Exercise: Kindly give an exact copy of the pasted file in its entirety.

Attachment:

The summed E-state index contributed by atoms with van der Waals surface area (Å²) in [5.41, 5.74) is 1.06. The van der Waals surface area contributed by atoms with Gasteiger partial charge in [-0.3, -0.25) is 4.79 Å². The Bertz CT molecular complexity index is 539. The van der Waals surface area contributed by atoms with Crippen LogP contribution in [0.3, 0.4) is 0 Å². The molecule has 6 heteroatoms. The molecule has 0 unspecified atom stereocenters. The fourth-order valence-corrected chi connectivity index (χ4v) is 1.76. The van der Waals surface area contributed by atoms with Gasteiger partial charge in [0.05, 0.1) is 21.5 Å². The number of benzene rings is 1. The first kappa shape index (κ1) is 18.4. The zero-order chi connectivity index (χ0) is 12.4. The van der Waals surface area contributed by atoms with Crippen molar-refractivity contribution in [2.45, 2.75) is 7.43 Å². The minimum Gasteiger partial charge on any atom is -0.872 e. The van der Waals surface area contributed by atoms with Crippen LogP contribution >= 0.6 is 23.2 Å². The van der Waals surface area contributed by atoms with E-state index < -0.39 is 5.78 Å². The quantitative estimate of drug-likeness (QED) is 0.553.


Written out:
The summed E-state index contributed by atoms with van der Waals surface area (Å²) in [5.41, 5.74) is 1.06. The van der Waals surface area contributed by atoms with Gasteiger partial charge in [-0.3, -0.25) is 4.79 Å². The Bertz CT molecular complexity index is 539. The van der Waals surface area contributed by atoms with Crippen LogP contribution in [0.3, 0.4) is 0 Å². The molecule has 6 heteroatoms. The molecule has 0 unspecified atom stereocenters. The fourth-order valence-corrected chi connectivity index (χ4v) is 1.76. The van der Waals surface area contributed by atoms with Gasteiger partial charge in [0.05, 0.1) is 21.5 Å². The number of benzene rings is 1. The first kappa shape index (κ1) is 18.4. The zero-order chi connectivity index (χ0) is 12.4. The van der Waals surface area contributed by atoms with Crippen molar-refractivity contribution in [2.45, 2.75) is 7.43 Å². The minimum Gasteiger partial charge on any atom is -0.872 e. The van der Waals surface area contributed by atoms with Crippen LogP contribution >= 0.6 is 23.2 Å². The van der Waals surface area contributed by atoms with E-state index < -0.39 is 5.78 Å². The quantitative estimate of drug-likeness (QED) is 0.553.